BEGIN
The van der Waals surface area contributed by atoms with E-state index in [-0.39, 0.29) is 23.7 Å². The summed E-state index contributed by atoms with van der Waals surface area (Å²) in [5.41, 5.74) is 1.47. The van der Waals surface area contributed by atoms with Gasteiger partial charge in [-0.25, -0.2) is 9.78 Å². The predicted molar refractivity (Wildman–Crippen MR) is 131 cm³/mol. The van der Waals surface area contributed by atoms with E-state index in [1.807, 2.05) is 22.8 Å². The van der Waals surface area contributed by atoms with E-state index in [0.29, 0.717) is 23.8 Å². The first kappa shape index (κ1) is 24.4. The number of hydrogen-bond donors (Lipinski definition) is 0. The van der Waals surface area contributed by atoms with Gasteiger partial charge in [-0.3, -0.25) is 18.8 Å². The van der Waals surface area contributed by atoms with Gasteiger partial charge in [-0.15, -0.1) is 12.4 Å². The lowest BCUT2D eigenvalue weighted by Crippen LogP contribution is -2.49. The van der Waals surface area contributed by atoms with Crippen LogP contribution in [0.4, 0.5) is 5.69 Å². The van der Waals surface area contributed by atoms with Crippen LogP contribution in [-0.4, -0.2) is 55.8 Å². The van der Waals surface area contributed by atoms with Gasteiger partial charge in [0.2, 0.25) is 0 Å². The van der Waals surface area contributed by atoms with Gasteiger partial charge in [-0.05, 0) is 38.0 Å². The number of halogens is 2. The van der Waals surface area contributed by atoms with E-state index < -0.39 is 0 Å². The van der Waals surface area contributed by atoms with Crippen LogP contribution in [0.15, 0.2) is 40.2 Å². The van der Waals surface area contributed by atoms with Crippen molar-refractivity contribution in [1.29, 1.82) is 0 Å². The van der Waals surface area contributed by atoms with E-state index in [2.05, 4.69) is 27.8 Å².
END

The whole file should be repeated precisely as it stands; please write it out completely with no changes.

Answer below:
The van der Waals surface area contributed by atoms with E-state index in [-0.39, 0.29) is 23.7 Å². The summed E-state index contributed by atoms with van der Waals surface area (Å²) in [5.41, 5.74) is 1.47. The van der Waals surface area contributed by atoms with Gasteiger partial charge in [-0.25, -0.2) is 9.78 Å². The predicted molar refractivity (Wildman–Crippen MR) is 131 cm³/mol. The van der Waals surface area contributed by atoms with E-state index in [1.807, 2.05) is 22.8 Å². The van der Waals surface area contributed by atoms with E-state index in [0.29, 0.717) is 23.8 Å². The first kappa shape index (κ1) is 24.4. The number of hydrogen-bond donors (Lipinski definition) is 0. The van der Waals surface area contributed by atoms with Gasteiger partial charge in [-0.3, -0.25) is 18.8 Å². The van der Waals surface area contributed by atoms with Gasteiger partial charge in [-0.15, -0.1) is 12.4 Å². The lowest BCUT2D eigenvalue weighted by Crippen LogP contribution is -2.49. The van der Waals surface area contributed by atoms with Crippen LogP contribution in [0.4, 0.5) is 5.69 Å². The van der Waals surface area contributed by atoms with Crippen LogP contribution in [-0.4, -0.2) is 55.8 Å². The van der Waals surface area contributed by atoms with Gasteiger partial charge in [0.2, 0.25) is 0 Å². The van der Waals surface area contributed by atoms with Gasteiger partial charge in [-0.05, 0) is 38.0 Å². The number of halogens is 2. The van der Waals surface area contributed by atoms with E-state index < -0.39 is 0 Å². The van der Waals surface area contributed by atoms with Crippen LogP contribution in [0.15, 0.2) is 40.2 Å². The van der Waals surface area contributed by atoms with Crippen molar-refractivity contribution in [1.29, 1.82) is 0 Å². The van der Waals surface area contributed by atoms with E-state index in [2.05, 4.69) is 27.8 Å².